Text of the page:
AIFA has provided an advanced application of the different MEA models. According to an international taxonomy, these can be divided into two main categories: 1) Performance-Based Risk sharing schemes, outcome-based risk sharing agreements and 2) Financial based schemes, purely financial agreements. The first category includes the Payment by result (PbR), Risk sharing (RS) and Success fee (SF) agreements, while the second includes Cost sharing (CS) and Capping agreements. Cost sharing, generally adopted when there are more reliable data on the efficacy and safety of the medicine, provides a discount on the price of the first cycles of therapy for all patients eligible for treatment, as identified by the Summary of Product Characteristics. The risk sharing model, on the contrary, provides for a discount applicable only to patients who do not respond to treatment. The Payment by Result extends the RS modalities with the full reimbursement by the pharmaceutical company for all patients who do not respond to treatment (payback by pharmaceutical companies of 100% of therapeutic failures). This modality is usually used in the event that the benefit/risk ratio of the medicinal products presents a greater degree of uncertainty and requires a definition of the non-response based on the evidence available from the pivotal clinical trials. The Success fee provides that the NHS initially obtains the medicine from the owner company free of charge and, only after evaluating the response to treatment and in the event of therapeutic success, will remunerate the corresponding dispensed packs. Finally, the Capping agreement provides that the pharmaceutical company is responsible for dispensing the medicinal product after the quantities established by the negotiation agreement are exceeded.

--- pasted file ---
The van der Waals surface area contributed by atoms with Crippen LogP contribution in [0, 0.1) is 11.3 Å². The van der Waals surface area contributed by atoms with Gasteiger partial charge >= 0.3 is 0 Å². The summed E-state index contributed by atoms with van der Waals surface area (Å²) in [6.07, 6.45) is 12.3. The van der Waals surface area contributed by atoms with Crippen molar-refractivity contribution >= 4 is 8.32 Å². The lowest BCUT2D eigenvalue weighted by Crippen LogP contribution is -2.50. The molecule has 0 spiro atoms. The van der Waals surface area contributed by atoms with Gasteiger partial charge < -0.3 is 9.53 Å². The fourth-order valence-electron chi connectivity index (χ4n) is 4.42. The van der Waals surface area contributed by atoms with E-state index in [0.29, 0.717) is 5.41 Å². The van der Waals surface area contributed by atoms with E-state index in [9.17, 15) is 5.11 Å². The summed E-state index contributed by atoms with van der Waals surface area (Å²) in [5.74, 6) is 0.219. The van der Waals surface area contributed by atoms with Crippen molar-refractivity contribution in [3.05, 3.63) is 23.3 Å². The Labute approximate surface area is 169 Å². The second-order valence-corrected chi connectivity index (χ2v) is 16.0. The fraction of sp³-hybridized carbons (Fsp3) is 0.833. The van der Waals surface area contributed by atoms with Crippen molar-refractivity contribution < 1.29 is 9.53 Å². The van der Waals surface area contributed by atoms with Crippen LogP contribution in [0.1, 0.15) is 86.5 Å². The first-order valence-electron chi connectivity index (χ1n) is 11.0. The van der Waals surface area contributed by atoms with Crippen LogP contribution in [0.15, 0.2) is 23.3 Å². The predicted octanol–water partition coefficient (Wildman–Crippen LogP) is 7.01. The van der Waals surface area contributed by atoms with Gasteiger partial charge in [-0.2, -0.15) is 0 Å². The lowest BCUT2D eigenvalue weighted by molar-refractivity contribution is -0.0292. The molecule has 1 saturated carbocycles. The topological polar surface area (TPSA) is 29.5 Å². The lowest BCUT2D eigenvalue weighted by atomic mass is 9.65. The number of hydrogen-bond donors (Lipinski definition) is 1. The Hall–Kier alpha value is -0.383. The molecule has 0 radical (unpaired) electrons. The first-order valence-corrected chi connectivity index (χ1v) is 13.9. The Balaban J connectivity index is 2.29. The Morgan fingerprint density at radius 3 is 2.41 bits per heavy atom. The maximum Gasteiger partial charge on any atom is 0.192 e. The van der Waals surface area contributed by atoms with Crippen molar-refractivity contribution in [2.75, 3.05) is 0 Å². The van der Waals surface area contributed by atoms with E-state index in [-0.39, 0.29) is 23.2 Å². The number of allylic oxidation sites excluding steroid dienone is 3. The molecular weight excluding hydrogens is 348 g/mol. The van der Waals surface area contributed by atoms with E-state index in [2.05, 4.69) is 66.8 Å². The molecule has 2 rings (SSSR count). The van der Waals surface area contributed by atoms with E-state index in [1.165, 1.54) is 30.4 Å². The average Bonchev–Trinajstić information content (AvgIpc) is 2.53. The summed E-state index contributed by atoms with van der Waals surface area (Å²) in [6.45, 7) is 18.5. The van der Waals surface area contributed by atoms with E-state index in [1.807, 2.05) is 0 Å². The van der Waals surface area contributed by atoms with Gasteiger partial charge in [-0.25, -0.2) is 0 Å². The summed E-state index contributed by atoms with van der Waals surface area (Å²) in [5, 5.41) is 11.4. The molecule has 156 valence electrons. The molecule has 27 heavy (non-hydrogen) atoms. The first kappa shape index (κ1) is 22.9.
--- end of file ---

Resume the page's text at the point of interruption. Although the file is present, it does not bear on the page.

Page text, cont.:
Another important element in the enhancement of the Monitoring Registers is the need to ensure rapid access to potentially priority medicines for health protection. This need must necessarily be balanced by reimbursement strategies that allow the NHS not to waste the limited economic resources available, especially in the case of high-cost medicines. The role of the Registers becomes all the more priority in the regulatory context the more the object of the assessment concerns a recently authorised medicinal product, whose benefit/risk ratio, although positive, is not fully defined or can significantly change depending on the way it is used. of use. On the other hand, in the case of authorization of an extension of the therapeutic indication of a medicinal product already placed on the market, the Registers make it possible to ensure that the use of the medicine complies strictly with the new indication. In fact, most of the medicines included in the AIFA Registers come from a centralized authorisation (often accelerated and/or conditioned) and mainly relate to biological and/or high-cost medicines for the NHS. The establishment and implementation of a Register provide, first and foremost, the identification of specific indicators of predictability of the response to treatment and allow an efficient delimitation of patient subpopulations who can obtain the maximum benefit from the medicinal product. The selection of the indicator and its measurement with respect to the outcome of the treatment is a process carried out within AIFA Advisory Committees (CTS and CPR), together with the assessments of the economic implications related to the authorisation of the medicinal product.